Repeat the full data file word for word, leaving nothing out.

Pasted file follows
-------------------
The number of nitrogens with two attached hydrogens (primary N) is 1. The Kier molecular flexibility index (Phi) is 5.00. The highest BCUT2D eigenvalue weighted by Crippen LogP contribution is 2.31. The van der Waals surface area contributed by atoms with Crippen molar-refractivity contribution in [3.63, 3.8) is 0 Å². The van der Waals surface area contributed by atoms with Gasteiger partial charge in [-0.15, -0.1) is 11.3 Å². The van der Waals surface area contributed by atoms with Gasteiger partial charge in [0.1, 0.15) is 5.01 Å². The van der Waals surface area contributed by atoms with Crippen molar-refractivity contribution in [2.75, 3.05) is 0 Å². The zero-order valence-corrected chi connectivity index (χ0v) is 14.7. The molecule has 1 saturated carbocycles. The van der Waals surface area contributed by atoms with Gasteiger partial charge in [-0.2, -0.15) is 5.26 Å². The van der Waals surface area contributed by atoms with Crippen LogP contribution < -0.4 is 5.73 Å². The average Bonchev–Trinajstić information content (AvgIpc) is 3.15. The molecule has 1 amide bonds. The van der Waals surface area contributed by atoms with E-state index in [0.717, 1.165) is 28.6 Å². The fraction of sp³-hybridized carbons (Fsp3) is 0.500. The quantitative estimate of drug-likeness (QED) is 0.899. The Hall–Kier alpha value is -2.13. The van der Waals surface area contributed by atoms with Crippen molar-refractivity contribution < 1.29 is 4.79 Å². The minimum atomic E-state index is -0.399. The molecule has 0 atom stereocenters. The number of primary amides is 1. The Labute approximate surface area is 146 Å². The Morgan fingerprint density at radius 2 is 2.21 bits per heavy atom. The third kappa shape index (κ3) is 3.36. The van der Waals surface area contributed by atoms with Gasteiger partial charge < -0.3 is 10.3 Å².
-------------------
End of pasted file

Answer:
The number of nitrogens with two attached hydrogens (primary N) is 1. The Kier molecular flexibility index (Phi) is 5.00. The highest BCUT2D eigenvalue weighted by Crippen LogP contribution is 2.31. The van der Waals surface area contributed by atoms with Crippen molar-refractivity contribution in [3.63, 3.8) is 0 Å². The van der Waals surface area contributed by atoms with Gasteiger partial charge in [-0.15, -0.1) is 11.3 Å². The van der Waals surface area contributed by atoms with Gasteiger partial charge in [0.1, 0.15) is 5.01 Å². The van der Waals surface area contributed by atoms with Crippen molar-refractivity contribution in [2.75, 3.05) is 0 Å². The zero-order valence-corrected chi connectivity index (χ0v) is 14.7. The molecule has 1 saturated carbocycles. The van der Waals surface area contributed by atoms with Gasteiger partial charge in [-0.2, -0.15) is 5.26 Å². The van der Waals surface area contributed by atoms with Crippen LogP contribution < -0.4 is 5.73 Å². The average Bonchev–Trinajstić information content (AvgIpc) is 3.15. The molecule has 1 amide bonds. The van der Waals surface area contributed by atoms with E-state index in [0.717, 1.165) is 28.6 Å². The fraction of sp³-hybridized carbons (Fsp3) is 0.500. The quantitative estimate of drug-likeness (QED) is 0.899. The Hall–Kier alpha value is -2.13. The van der Waals surface area contributed by atoms with Crippen molar-refractivity contribution < 1.29 is 4.79 Å². The minimum atomic E-state index is -0.399. The molecule has 0 atom stereocenters. The number of primary amides is 1. The Labute approximate surface area is 146 Å². The Morgan fingerprint density at radius 2 is 2.21 bits per heavy atom. The third kappa shape index (κ3) is 3.36. The van der Waals surface area contributed by atoms with Gasteiger partial charge < -0.3 is 10.3 Å².